Most photographers, artists, and other creative people are…well…creative. They depend on their agents and representatives in the commercial, fine art, and other areas to deal with those sticky negotiating and icky money things.
Recently Ed testified as an expert witness at a hearing. The issue in dispute was the severance provision contained in the written (now terminated) photographer/representative agreement. Substantial severance was claimed due by the former rep. These issues affect illustrators and any other creative who uses or is considering retaining the services of a rep or agent. Severance is a product of negotiation. It is not a right bestowed on reps or agents by the Almighty. Reps will take whatever you give them.
The trier of fact (judge/arbitrator/arbitration panel etc.) incorporated Ed’s testimony into the decision saying that, “The severance obligation presented here was most succinctly stated by Edward C. Greenberg, the lawyer called by (Photographer) as his/her expert witness”. That testimony appears below. To hear “Ed” and “Succinctly” in the same sentence left Jack just speechless. Quite a feat. Regardless of that fact, Jack still feels that Ed’s testimony rocks when it comes to explaining the issues of severance. Severance is when an agent or rep continues to receive commissions after the photographer/artist sever their relationship. It’s sort of like “alimony”, but not that nice.
Greenberg Testimony (Verbatim):
“The other archaic — one of the other archaic assumptions is that the photographer has the ability, on 30-days notice, to terminate. He can’t if he perceives that he’s going to be paying two reps. Many photographers don’t consult attorneys, they don’t consult experts. The perception is that they are going to have to pay two reps, and they don’t bother consulting with an attorney and, therefore, they are restricted in their movement.
Now, this is sold to them, this concept is sold to them after the rep – - and remember, the first thing the rep is going to do with any photographer is out negotiate him or her — The rep says to the photographer, “Well, you know, it’s going to take six, eight, nine months to get going. We’re not really going to make too many sales for you or licenses for you in the first six to nine months”. But then on the back end, after a rep has failed to produce work, they want credit for the six to nine months where they said, you know, it’s going to take ‘start up’ (so no money is likely to be generated).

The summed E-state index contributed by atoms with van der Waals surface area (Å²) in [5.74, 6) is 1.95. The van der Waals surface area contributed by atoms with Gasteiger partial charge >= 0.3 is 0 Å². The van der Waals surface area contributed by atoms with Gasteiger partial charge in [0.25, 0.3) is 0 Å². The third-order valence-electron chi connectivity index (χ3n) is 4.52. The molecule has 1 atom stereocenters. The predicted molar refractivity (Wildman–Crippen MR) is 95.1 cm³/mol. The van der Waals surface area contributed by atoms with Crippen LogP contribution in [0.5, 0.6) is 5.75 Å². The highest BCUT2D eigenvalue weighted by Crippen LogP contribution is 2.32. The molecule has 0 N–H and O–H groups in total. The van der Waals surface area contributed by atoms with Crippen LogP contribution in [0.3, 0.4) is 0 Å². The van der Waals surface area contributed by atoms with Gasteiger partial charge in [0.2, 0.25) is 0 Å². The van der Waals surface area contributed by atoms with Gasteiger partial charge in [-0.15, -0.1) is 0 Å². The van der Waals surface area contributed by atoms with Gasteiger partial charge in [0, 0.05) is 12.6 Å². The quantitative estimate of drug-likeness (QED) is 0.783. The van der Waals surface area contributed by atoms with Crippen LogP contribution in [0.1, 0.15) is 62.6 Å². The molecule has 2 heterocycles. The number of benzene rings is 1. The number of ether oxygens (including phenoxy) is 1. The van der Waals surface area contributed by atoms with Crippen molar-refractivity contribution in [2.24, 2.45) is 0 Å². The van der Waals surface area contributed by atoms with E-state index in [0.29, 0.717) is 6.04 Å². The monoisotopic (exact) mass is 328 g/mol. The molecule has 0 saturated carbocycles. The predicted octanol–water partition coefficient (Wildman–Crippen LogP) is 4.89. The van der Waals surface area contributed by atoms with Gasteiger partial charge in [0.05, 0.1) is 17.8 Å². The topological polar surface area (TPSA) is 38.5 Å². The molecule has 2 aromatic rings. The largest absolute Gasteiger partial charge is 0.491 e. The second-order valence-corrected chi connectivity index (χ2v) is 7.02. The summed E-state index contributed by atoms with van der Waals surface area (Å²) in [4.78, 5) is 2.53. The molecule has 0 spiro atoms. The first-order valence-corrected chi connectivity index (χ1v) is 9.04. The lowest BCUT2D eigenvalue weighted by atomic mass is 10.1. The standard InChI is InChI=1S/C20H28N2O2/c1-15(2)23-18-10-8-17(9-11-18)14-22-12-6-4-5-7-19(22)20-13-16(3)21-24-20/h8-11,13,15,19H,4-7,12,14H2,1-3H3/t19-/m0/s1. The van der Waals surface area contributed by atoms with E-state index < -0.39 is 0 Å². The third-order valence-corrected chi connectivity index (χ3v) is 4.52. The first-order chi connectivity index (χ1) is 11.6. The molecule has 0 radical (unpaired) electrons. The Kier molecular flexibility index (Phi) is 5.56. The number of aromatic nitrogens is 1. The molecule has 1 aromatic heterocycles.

Next, there is no other industry, no other industry, where an independent contractor who works on commission, would get severance on accounts never procured by them. (For example) An independent contractor in the personnel business, a Hollywood agent, there is no industry where there’s an independent contractor relationship, and business has never been procured, where severance is paid.”
The trier of fact then wrote in the decision, “Mr. Greenberg also described severance clauses such as the one in the Agreement as a ‘collar of pain’ that forces the photographer to stay with the agency or retire or go out of business”.
The decision was very favorable to the photographer. The rep obtained only a small portion of the sum sued for and the request for attorney’s fees (allowable by their agreement) was denied in its entirety. We will not at this time disclose the facts and identities of the parties.
Severance is a product of negotiation. It is not a right bestowed on reps or agents by the Almighty. Your rep is not likely your “friend”. He/she thus should not be treated as one, but that may be part of your relationship and you might, in another parallel universe, actually be real friends. But you should really look at such a relationship as a business relationship with a business associate, with money being the motivating force behind each of you in this relationship. It might sound cold to some, but this advice comes from many years of Ed having to deal with these love fests after they end. Photographer/rep “divorces” are frequently only slightly less contentious than real divorces.
Think about it. You’re starting a relationship with a person whose talent is “negotiating” and getting as much money as possible. Your talent is….. being a creative person. When you have to sign a contract with a really talented agent/representative, not getting outside professional advice is like a ninety-year-old multi-millionaire with a bad heart not getting a pre-nup before marrying that 24-year-old “party girl”. Trust us, the kids will not be happy.
The great Carole King got it right when she wrote the pop classic “You’ve Got a Friend”,
People can be so cold.
They’ll hurt you and desert you.
Well they’ll take your soul if you let them.
Oh yeah, but don’t you let them.
That song went platinum for a reason. Yeah, your agent is your friend. Read the lyrics again.
Ed & Jack